So, on Tuesday, November 3rd we left the neurologists office with a plan and the hopes that in a couple of weeks we would either see the seizures lessen and hopefully disappear all therefore and if not then we would move on to looking at other medications. However, just one week later on Tuesday, November 10th I got my first call from school regarding seizures that were enough of a concern to the teacher and nurse that I went and got him from school. Of course, this also happened to be a day that neither our pediatrician or our neurologist were in their offices. So, after talking to nurses at both offices we went to prompt care to have Ethan checked out, just to make sure there wasn't anything else going on such as an infection that was lowering would explain why the seizures were worse than normal. The doctor though that one of his ears looked red, so he might have an ear infection and he prescribed an antibiotic. So, we came home and started him on the antibiotic and all seemed to be fine. He was still having the little break through quick seizures, but nothing significant or lasting more than a couple of seconds.
Wednesday, November 11th was Veteran's Day so there was no school, which was okay since that would allow for Ethan to have two doses of antibiotics before returning to school on Thursday. Thursday was a good day, his teacher and other staff didn't see any seizures, which was great to hear. However, this happiness was short lived.
On Friday, November 13th I got a call from the school nurse around 2 pm that Ethan was once again having out of control seizures and so I headed to school to pick him up. By the time I go to the school they had gotten so bad that the nurse was ready to call 911. So, I held my sweet boy as she called for the ambulance. Ethan's teacher had to help me call Jeff, because I could hardly think straight as we got ready for the ambulance to arrive. Thankfully, it didn't take very long and by the time the paramedics arrived Ethan's seizures had stopped, but he was also very worn out. Ethan had one short/brief seizure in the ambulance on the ride to the hospital and we were admitted via the Emergency Room/Department. Jeff arrived shortly after we got there. We were still in the ER when Jeff's parents and sister arrived, who are a two hour drive away.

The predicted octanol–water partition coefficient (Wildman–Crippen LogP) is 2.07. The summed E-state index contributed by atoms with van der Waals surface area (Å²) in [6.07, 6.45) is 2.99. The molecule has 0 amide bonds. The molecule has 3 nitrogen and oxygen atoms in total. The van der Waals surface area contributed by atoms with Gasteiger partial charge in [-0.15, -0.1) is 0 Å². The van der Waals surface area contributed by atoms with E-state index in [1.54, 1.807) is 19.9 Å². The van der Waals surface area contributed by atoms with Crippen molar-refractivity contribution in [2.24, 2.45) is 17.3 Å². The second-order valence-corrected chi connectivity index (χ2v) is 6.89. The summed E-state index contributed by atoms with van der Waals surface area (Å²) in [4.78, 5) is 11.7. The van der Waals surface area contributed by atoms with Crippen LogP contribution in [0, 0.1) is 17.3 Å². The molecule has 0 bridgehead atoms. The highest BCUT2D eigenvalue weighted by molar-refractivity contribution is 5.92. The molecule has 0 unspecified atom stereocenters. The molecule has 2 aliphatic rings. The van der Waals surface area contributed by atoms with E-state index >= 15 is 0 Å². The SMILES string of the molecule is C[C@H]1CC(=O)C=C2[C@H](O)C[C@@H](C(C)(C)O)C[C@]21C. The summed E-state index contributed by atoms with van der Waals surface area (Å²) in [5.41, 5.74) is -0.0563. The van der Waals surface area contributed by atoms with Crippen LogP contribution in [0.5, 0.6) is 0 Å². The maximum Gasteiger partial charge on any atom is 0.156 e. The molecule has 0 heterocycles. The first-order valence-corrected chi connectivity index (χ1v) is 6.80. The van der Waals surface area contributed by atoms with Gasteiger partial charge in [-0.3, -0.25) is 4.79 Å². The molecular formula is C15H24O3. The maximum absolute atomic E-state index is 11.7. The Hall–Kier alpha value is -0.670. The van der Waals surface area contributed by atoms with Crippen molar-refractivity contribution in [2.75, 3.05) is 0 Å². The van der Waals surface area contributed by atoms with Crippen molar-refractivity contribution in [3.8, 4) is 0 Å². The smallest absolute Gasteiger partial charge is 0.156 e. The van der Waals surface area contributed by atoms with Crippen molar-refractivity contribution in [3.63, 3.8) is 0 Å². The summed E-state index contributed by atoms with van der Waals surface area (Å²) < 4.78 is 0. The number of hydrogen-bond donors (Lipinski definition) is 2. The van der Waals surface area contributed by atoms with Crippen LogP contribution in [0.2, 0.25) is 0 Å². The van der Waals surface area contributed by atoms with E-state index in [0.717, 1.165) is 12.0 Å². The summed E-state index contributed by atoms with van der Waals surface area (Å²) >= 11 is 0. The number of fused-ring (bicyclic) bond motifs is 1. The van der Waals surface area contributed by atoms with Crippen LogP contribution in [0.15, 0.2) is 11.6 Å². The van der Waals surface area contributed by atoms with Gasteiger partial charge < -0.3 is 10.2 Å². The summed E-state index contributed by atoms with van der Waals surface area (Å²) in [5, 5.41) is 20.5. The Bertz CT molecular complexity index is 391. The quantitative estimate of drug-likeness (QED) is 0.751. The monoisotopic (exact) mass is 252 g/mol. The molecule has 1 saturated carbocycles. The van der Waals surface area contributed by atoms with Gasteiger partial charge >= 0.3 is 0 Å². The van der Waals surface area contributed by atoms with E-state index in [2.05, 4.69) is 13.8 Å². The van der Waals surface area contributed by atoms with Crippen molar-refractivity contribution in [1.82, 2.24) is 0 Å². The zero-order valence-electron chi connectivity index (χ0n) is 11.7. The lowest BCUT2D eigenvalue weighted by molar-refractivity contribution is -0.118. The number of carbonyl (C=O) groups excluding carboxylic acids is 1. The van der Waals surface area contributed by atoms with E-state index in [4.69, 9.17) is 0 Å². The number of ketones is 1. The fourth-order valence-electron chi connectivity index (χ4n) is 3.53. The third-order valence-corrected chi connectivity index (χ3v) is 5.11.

|We spent almost 5 hours in the ER before we were admitted to the pediatric floor. This picture was taken early shortly after we arrived.|
Jeff's family headed to our house to sleep and we tried to settle in for the night -- which is never easy at the hospital. None of us slept well, and at one point in the night I asked the nurse to remove Ethan's pulse ox because he kept waking up, you could tell it was bothering him to have it attached to his toe. Thankfully, after it was removed Ethan slept better, even if his parents didn't.
Early the next morning Ethan enjoyed riding in the wagon and we checked out the playroom, but he wasn't very interested in hanging out there although he did find one toy he liked and we took it back to the room with us.
Sometime mid-morning we met the neurologist, who flies from Detroit, MI to our city in IL on the weekends to help cover the hospital (remember the shortage of pediatric neurologist that I mentioned)!!! The doctor seemed to be a very knowledgeable physician who freely admitted that he had never treated a child with PBD-ZSD and wanted to know if we knew of any particular anti-seizure medication that seemed to work with PBD-ZSD kids. Unfortunately, similar to other individuals with seizures, there isn't a one-size fits all anti-seizure medication that seems to help children with PBD-ZSD who have seizures. We spoke of the pros and cons of several medications, and also had a lengthy discussion about CBD oil and medical marijuana. After talking over the medication options we decided to add Topamax to the mix. Unfortunately, Topamax, like many other anti-seizure medications must be gradually increased, so it will take about four weeks to get up to a therapeutic level. We were also prescribed a "rescue" medication, diazepam, to be used in an emergency if he was having another uncontrollable cluster of seizures, like what had led to us coming to the hospital.
The doctor felt like we had a good plan in place, and that a referral would be made to the local pediatric neurologist with the hope that he would take Ethan (the doctor is brand new to the area and will be the only pediatric neurologist seeing patients in clinic so he is going to be swamped with referrals and therefore he is reviewing them carefully before accepting a patient --- remember that pediatric neurologist shortage I mentioned before) so we were free to go home. It still took a while before we were actually discharged, but we were thankful to be back home in the afternoon and that Jeff's parents and sister stayed and visited for several hours, giving Jeff and I a chance to rest and catch up on things around the house while played with Ethan.
- 65 MILLION people around the world have epilepsy.
- Over 2 MILLION people in the U.S. have epilepsy.
- 1 in 26 people in the U.S. will develop epilepsy at some point in their lifetime.
- Between 4 and 10 out of 1,000 people on earth live with active seizures at any one time.
- There are 150,000 new cases of epilepsy in the U.S. each year.
- One-third of people with epilepsy live with uncontrollable seizures because not available treatment works for them.
- 6 out of 10 people with epilepsy do not know the underlying reason/cause of their seizures.